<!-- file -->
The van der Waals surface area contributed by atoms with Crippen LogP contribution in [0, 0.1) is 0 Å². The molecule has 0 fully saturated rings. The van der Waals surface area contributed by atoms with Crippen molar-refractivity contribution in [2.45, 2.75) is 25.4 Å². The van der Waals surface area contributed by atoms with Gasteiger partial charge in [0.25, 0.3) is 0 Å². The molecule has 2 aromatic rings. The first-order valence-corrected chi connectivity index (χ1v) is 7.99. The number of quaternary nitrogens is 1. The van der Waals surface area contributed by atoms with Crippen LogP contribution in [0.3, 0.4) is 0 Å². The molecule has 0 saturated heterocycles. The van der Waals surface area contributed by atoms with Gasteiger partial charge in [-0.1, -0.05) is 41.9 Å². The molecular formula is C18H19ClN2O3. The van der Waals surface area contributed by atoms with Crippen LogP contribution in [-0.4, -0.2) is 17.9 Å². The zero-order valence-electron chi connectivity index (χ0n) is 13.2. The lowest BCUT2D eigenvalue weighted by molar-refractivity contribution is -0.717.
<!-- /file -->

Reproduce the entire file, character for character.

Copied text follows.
The van der Waals surface area contributed by atoms with Crippen LogP contribution in [0, 0.1) is 0 Å². The molecule has 0 fully saturated rings. The van der Waals surface area contributed by atoms with Crippen molar-refractivity contribution in [2.45, 2.75) is 25.4 Å². The van der Waals surface area contributed by atoms with Gasteiger partial charge in [0.25, 0.3) is 0 Å². The molecule has 2 aromatic rings. The first-order valence-corrected chi connectivity index (χ1v) is 7.99. The number of quaternary nitrogens is 1. The van der Waals surface area contributed by atoms with Crippen LogP contribution in [0.3, 0.4) is 0 Å². The molecule has 0 saturated heterocycles. The van der Waals surface area contributed by atoms with Gasteiger partial charge in [-0.1, -0.05) is 41.9 Å². The molecular formula is C18H19ClN2O3. The van der Waals surface area contributed by atoms with Crippen LogP contribution in [-0.4, -0.2) is 17.9 Å². The zero-order valence-electron chi connectivity index (χ0n) is 13.2. The lowest BCUT2D eigenvalue weighted by molar-refractivity contribution is -0.717.